Top 5 cheapest electric cars to insure 2022
Looking at insurance for electric cars? These models should offer the cheapest possible premiums
Car insurance is a necessity, regardless of the make, model and power type. It can be an expensive consideration when running a car and, with everything seemingly getting costlier, it makes a lot of sense to search for the cheapest electric cars to insure.
UK insurance groups range from 1 to 50; the higher the number, the more expensive your insurance will be. Premium EVs like the Porsche Taycan and Tesla Model 3 sit in some of the highest groups, but there are plenty that occupy lower bandings. You’ll find insurance groups on every review on our site (providing the data is available), which should help you compare rivals.
For even cheaper insurance than the cars listed here, you should check out some small used EVs. The Volkswagen e-up! sits in group 10, while the Smart EQ ForFour and SEAT Mii Electric aren’t far behind. But none are now available to buy new.
Are electric cars cheaper to insure?
Driving an EV means you’ll save plenty on fuel and VED (road tax) costs, but you will probably find that insurance for electric cars is a little more expensive than for an equivalent petrol model. The combination of high-tech features, both inside and underneath, and the fast acceleration that electric cars typically offer means that EVs sit in higher insurance groups than you may have been expecting.
That doesn’t necessarily mean electric cars are incredibly expensive to insure; these five cars will offer reasonable premiums roughly on a par with a petrol family SUV. Read our full guide to electric car insurance here.
How much does electric car insurance cost?
Figures from Admiral suggest that the average policies for the cars listed below are likely to cost around £350 to £500 per year. But it’s hard to put a price on it, because insurance relies on so many different factors, such as where you live, your driving history and your job. It’s always best to get insurance quotes for the car(s) you’re planning to buy before you commit.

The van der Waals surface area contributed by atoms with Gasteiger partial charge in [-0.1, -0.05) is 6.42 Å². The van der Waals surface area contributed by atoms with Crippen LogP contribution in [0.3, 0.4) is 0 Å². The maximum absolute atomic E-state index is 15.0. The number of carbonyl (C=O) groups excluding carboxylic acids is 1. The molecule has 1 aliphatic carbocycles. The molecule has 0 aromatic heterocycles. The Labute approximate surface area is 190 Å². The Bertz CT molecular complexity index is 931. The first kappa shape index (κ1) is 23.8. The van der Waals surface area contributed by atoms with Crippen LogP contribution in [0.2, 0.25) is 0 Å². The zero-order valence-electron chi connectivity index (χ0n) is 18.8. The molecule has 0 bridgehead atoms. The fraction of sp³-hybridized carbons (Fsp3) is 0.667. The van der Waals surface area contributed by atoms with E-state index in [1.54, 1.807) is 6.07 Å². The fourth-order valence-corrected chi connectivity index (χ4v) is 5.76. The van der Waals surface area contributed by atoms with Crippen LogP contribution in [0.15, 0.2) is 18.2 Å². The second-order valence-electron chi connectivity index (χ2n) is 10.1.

1. Fiat 500
Fiat’s electric 500 is perhaps the ideal city car if you can live with its cramped back seats. It’s stylish and easy to drive, and models with the larger battery offer around 200 miles of range – perfect if you primarily nip around town but have the occasional longer journey, too. The well-specified Icon trim sits in group 17, while the cheaper Action spec with the smaller 24kWh battery occupies group 15. Read our in-depth review of the Fiat 500 here.
2. Renault ZOE
A stalwart of the small EV class, the Renault ZOE is a popular choice – for good reason. It costs very little to run, has a near-250-mile official range and provides plenty of tech inside. No ZOE will cost a huge amount when it comes to insurance, either. The Techno R135 with standard fast-charging sits in group 18, one group lower than the entry-level R110. If you can stretch to a Rapid Charge model, it’ll make long journeys much more feasible; a 10-80% charge takes 56 minutes at a 50kW charger. Read our in-depth review of the Renault ZOE here.
3. Mazda MX-30
Mazda often does things a little differently to other manufacturers, and its MX-30 EV is a prime example of that. Rather than prioritising range, Mazda deliberately chose a compact battery to keep costs and weight down. The resulting 124-mile range looks low but is perfectly fine for customers, according to Mazda’s research. An upside to the small battery is that the quirky MX-30 is one of the cheapest new electric cars, while insurance is relatively cheap too. All versions sit in group 19 out of 50. Read our in-depth review of the Mazda MX-30 here.
4. Hyundai Kona Electric
If you don’t need a massive car, the Hyundai Kona Electric ticks a lot of boxes. With standard equipment including adaptive cruise control, a reversing camera and regenerative braking adjustment, even the cheapest SE Connect trim is well-equipped. It’s this version that sits in group 20 for insurance, although note that sticking with this model does limit you to the smaller battery. For the bigger battery and the impressive 300-mile range, you’ll be looking at models that sit in the mid-20s for insurance. Read our in-depth review of the Hyundai Kona Electric here.
5. Vauxhall Mokka
The second-generation Vauxhall Mokka is much improved inside and out. There’s now a fully electric version, too, which uses the same mechanicals as the Corsa-e and the Peugeot e-2008. The Mokka-e is a little costlier to buy than the Corsa-e, but it promises to be slightly cheaper to insure. It has a group 22 rating, while the Corsa straddles groups 24 and 25 depending on trim level. Vauxhall’s small SUV impresses with its range and fast-charging, plus the layout of its interior, although it’s neither the most practical nor the most premium-feeling EV. Read our in-depth review of the Vauxhall Mokka-e here.
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